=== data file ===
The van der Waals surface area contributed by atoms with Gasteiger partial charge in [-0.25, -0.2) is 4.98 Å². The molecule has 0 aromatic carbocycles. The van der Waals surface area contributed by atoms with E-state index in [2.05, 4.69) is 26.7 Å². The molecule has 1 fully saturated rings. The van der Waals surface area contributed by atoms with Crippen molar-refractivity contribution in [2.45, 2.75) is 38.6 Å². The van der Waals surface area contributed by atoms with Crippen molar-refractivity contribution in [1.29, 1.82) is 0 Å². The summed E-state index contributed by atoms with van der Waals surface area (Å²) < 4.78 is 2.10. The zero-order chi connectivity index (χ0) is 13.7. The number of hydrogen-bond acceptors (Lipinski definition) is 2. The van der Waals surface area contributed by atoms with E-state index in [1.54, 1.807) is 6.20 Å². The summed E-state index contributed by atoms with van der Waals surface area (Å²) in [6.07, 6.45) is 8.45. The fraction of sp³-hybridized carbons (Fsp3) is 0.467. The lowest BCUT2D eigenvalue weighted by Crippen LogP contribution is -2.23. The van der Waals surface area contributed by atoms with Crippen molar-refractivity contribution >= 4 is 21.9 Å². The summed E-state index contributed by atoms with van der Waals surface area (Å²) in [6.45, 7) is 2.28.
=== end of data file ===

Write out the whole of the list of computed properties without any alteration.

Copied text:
The van der Waals surface area contributed by atoms with Gasteiger partial charge in [-0.25, -0.2) is 4.98 Å². The molecule has 0 aromatic carbocycles. The van der Waals surface area contributed by atoms with E-state index in [2.05, 4.69) is 26.7 Å². The molecule has 1 fully saturated rings. The van der Waals surface area contributed by atoms with Crippen molar-refractivity contribution in [2.45, 2.75) is 38.6 Å². The van der Waals surface area contributed by atoms with Crippen molar-refractivity contribution in [1.29, 1.82) is 0 Å². The summed E-state index contributed by atoms with van der Waals surface area (Å²) < 4.78 is 2.10. The zero-order chi connectivity index (χ0) is 13.7. The number of hydrogen-bond acceptors (Lipinski definition) is 2. The van der Waals surface area contributed by atoms with E-state index in [1.54, 1.807) is 6.20 Å². The summed E-state index contributed by atoms with van der Waals surface area (Å²) in [6.07, 6.45) is 8.45. The fraction of sp³-hybridized carbons (Fsp3) is 0.467. The lowest BCUT2D eigenvalue weighted by Crippen LogP contribution is -2.23. The van der Waals surface area contributed by atoms with Crippen molar-refractivity contribution >= 4 is 21.9 Å². The summed E-state index contributed by atoms with van der Waals surface area (Å²) in [6.45, 7) is 2.28.